“Third World as Retirement Home”>>These Negros


These negros are talking about shipping
the elderly from the Global north (First world
north) to the Global south (Third world south)?

So you mean to tell me, rather than deal
with humans where they are, to provide them with
health care after they have worked, had children,
paid taxes, fought in wars, they will be
shipped somewhere else because it “makes
more sense.” This is profound.

This is another example of the ways in
which the lives of the folks of the Third
World South, subsidize the lives of the folks in
the First World North.

One somewhat daring approach ? would be to encourage a reverse flow of older immigrants from developed to developing countries. If older residents of developed countries took their retirements along the southern coast of the Mediterranean or in Latin America or Africa, it would greatly reduce the strain on their home countries? public entitlement systems. The developing countries involved, meanwhile, would benefit because caring for the elderly and providing retirement and leisure services is highly labor intensive. Relocating a portion of these activities to developing countries would provide employment and valuable training to the young, growing populations of the Second and Third Worlds.

The audacity of creating, in 2010 and beyond an
entire country of underpaid Negro, Asian and Latino
nurses and servants is incredible.

In some ways, this IS the manifestation
of a world separated into two groups,
the Elite and the people who serve them.

Brazil is this way, and California and New York
City are moving towards it.

As I always say, where will people go and
what will they eat?

We are all connected.

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Comments

  1. manaen says

    A recurring theme:
    .
    Some 20 years ago, Japan’s Prime Minister experienced an angry backlash to his comment that elderly people in his country head on down to Thailand or some such inexpensive place to retire.
    .
    In our country, Colorado’s Governor Richard Lamm ignited a similar reaction in 1984 with his statement that “We’ve got a duty to die and get out of the way with all of our machines and artificial hearts and everything else like that and let the other society, our kids, build a reasonable life.” This was widely reported as that he said that the *elderly* have a duty to die and get out of the way.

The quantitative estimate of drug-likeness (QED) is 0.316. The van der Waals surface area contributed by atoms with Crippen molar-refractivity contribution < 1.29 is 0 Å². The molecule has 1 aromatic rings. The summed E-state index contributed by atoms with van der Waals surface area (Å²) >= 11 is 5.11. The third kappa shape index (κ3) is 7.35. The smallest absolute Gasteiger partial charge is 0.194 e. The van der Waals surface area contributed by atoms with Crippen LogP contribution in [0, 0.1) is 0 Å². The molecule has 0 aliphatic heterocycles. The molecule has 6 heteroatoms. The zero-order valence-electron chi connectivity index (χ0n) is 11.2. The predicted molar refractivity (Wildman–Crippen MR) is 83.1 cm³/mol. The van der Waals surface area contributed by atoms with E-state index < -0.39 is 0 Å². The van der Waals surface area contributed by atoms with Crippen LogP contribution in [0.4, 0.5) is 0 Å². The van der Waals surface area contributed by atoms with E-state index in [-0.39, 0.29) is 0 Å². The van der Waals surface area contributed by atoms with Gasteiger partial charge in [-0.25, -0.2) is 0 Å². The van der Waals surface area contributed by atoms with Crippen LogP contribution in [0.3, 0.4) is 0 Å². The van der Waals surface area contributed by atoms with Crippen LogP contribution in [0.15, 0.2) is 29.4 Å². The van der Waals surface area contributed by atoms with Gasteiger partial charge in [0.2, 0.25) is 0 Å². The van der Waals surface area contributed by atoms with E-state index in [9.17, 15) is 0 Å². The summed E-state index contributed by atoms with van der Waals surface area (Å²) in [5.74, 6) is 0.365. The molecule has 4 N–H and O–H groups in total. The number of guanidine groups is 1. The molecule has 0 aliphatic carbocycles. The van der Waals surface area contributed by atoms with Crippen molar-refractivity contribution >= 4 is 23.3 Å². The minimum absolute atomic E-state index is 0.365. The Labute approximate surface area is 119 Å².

(http://www.nytimes.com/1984/03/29/us/gov-lamm-asserts-elderly-if-very-ill-have-duty-to-die.html)

  2. Kijoro says

    I’m an English teacher for immigrants and refugees. A few weeks ago we were discussing ideas of racial and cultural identity. I asked what it means to be Mexican, Polish, Sudanese, or Chinese and if that is different in Chicago than their place of origin.
    One Mexican woman nearly jumped out of her seat exclaiming, “No! The American people come to my home to retire. They buy a big house on the beach and hire people to clean and cook. In Chicago, I work for them. I go home to Mexico, and I work for them. Wherever I am, I am the worker. I am not the one who retires.”
    Her comments really startled me, but come to think of it, I saw a similar story in China and growing up in Korea as a military kid. The world is our hired help. I asked the class why that was, and it led us to a month-long discussion of capitalism and the education to make financial choices.
    What’s interesting is that, in the end, none of the class really minded that this happens, they were just upset that THEY weren’t be the ones retiring. They just want to be the ones with the financial power, too.

  3. admin says

    Kijoro!
    Thank you for commenting.
    Girrrrrrrrrrrrrl. Let me tell you.

    What?s interesting is that, in the end, none of the class really minded that this happens, they were just upset that THEY weren?t be the ones retiring. They just want to be the ones with the financial power, too.
    ======
    Two weeks ago, we read, probably what is one of my favorite books this year, which is Servants of Globalization
    by Rachel Parrenas
    which looks at Fillipina domestic workers in Rome and Los Angelos.

    The MOST profound take aways from the book are:
    *Many of these women have higher education, and worked as accountants admins in the Philippines, but they make MORE money as domestic workers abroad so that just take the L.
    *Many of the women work as domestic workers abroad while simultaneously, employing maids at home for their parents and GET THIS, are waiting to return home so that THEY can afford maids. <<<<<< This blew my mind. They literally fantasize, about returning home and having maids.

    Wherever I am, I am the worker. I am not the one who retires.?
    ===========
    Ain't that some shit. Ummm. Ummm. Ummmp.

    That class conversation sounds awesome.
    Being a waitress last summer completly politicized me in a way that I had not expected.

    Thank you for sharing.
    ~Renina